[0035] The controller 202 can also determine the second component Td2 in any manner of ways. In one embodiment, the controller 202 multiplies the time delay Tdi by a scale factor k that represents the relative proportion of Td2/Tdi and adds the time delay TdJ to generate the secondary-side conduction delay period T2COM, i.e. T2COM = TdJ + (TdJ k). In at least one embodiment, k equals N-Vs/Vp, wherein N is the ratio of winding turns in the primary-side winding 210 to the secondary-side winding 204, Vs is the secondary-side voltage, and Vp is the primary-side voltage. Since Vs = (Vp/N), k equals 1. In at least one embodiment, controller 202 computes time period Td2 as equal to the elapsed time between when the signal ZCD transitions to a logical 1 at time t2 until the first mathematical derivative of the auxiliary voltage VAUX equals 0. The controller 202 then adds TdJ and Td2 to determine the secondary- side conduction delay time T2COM- In at least one embodiment, the controller 202 senses a signal VDRAIN representing a drain voltage VC-LUMP of switch 212 when the switch 212 is a FET, processes the sensed signal VDRAIN representing the drain voltage to determine the elapsed time Td2 between cessation of the primary-side current conduction at time tl and when a first mathematical derivative of the sensed signal representing the drain voltage equals zero at time t3. The controller 202 then adds TdJ and Td to determine the secondary- side conduction delay time T2COM- In at least one embodiment, the controller 202 senses a signal representing a gate voltage VQATE of switch 212 to determine the secondary-side conduction delay time T2COM- When the switch 212 is a FET, to turn the switch 212 "OFF", the control signal CS2 asserts a logical zero, e.g. 0V, pulse on the gate of the switch 212, which is the terminal of the FET -based switch 212 that receives the control signal CS2. Due to the inherent Miller capacitance of the FET -based switch 212, the gate voltage VQATE will virtually simultaneously decrease with the logical zero pulse of the control signal CS2 to a threshold voltage of the FET switch 212. When the drain voltage VDRAIN rises to the input voltage VIN, the gate voltage VQATE will decrease to 0V, which signifies the end of the secondary-side conduction delay time T2COM- Thus, in at least one embodiment, by sensing the gate voltage VQATE, the controller 202 can determine the secondary delay time T2COM-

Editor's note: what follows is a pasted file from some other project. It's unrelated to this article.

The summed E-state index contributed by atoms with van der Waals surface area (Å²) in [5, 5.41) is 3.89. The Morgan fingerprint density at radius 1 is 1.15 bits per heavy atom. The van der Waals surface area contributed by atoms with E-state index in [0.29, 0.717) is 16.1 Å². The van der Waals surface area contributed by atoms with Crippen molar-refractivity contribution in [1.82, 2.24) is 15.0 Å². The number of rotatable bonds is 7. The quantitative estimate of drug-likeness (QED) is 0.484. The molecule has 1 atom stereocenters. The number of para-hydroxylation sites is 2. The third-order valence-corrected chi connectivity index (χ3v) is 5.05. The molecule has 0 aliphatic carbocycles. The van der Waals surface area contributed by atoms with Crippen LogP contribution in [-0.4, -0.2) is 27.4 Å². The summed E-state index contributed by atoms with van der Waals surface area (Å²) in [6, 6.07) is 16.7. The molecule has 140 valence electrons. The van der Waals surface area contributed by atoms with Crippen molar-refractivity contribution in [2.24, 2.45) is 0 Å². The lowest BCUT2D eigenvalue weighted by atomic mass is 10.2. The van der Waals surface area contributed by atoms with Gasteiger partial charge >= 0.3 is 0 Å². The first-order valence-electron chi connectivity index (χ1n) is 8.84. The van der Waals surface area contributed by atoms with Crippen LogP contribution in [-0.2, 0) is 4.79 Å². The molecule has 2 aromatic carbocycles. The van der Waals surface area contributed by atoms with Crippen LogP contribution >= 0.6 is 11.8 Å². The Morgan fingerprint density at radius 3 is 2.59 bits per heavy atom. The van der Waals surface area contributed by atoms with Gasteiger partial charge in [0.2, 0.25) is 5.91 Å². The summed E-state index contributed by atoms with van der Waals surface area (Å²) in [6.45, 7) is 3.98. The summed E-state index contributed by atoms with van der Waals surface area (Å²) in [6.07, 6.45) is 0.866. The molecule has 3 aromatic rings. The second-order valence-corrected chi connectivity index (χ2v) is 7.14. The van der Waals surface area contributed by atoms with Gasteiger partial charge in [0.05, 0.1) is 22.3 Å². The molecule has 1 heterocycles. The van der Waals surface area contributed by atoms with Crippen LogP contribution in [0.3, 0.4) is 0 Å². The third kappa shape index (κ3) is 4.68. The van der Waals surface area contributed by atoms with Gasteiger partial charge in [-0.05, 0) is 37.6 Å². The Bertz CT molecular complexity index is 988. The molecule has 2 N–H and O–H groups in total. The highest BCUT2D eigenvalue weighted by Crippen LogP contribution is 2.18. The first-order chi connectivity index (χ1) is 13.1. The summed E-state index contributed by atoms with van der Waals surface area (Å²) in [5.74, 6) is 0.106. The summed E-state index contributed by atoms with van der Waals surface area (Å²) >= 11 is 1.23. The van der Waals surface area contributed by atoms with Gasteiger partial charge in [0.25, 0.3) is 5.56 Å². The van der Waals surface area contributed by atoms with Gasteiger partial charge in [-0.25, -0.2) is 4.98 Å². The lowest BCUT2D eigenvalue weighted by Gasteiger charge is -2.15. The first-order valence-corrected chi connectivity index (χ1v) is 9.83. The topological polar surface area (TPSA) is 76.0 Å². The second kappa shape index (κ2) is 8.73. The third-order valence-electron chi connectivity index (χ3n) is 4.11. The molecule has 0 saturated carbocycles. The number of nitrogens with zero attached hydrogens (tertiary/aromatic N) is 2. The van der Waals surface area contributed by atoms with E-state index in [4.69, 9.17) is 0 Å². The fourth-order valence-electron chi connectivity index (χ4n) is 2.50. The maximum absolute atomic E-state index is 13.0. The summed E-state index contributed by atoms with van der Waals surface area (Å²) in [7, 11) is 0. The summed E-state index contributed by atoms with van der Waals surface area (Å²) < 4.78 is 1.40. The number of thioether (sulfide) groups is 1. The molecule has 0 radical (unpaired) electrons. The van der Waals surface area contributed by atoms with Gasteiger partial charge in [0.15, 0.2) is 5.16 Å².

[0036] In operation 404, controller 202 determines the raw secondary-side conduction period T2RAW- The controller 202 determines the period T2RAW by determining an elapsed time from when the controller 202 ends the pulse of the control signal CS2 at time ti until the controller 202 detects the next occurrence of the zero crossing detection signal ZCD transitioning from a logical 1 to a logical 0 at time t5. However, the time T2RAW does not take into account the secondary-side conduction time delay between times ti and t3 or the resonance delay TRES/4 between times t4 and t5. The resonant delay TRES/4 is subsequently described in more detail.
[0037] In operation 406, the control parameter generator 204 optionally determines the resonant period TRES as, for example, described in Grisamore/He.
[0038] In operation 408, in at least one embodiment, the secondary-side conduction time delay module 205 determines the actual secondary-side conduction time T2ACTUAL in accordance with :
T2ACTUAL = T2RAW-T2COM -TRES/4 Equation 3
T2RAW represents the ideal, unadjusted secondary-side conduction time, T2COM represents the secondary-side conduction delay period (T2COM = Tai + Td2), and TRES/4 represents a resonant period factor of TRES/4. [0039] Based on the value of T2 ACTUAL, the control signal generator 21 1 generates the control signal CS2 as previously described.
[0040] Figure 5 depicts an exemplary zero crossing detector and time delay component Tai generator 500. A voltage divider of resistors 502 and 504 generates a scaled sample of the auxiliary voltage VAUX SENSE- Current from the auxiliary- winding 217 also flows through resistor 506 and 508 to charge capacitor 510 and, thereby, provide an auxiliary voltage VDD to the controller 202. Comparator 512 compares the sensed auxiliary voltage signal VAUX SENSE with a reference voltage to generate the zero cross detection signal ZCD with the logical states as previously described. At the occurrence of the end of the pulse of control signal CS2 at tl, the timer 514 begins counting at a frequency of fcL until the zero crossing detection signal ZCD transitions from logical 0 to logical 1. The elapsed time equals the secondary conduction delay time component Tai.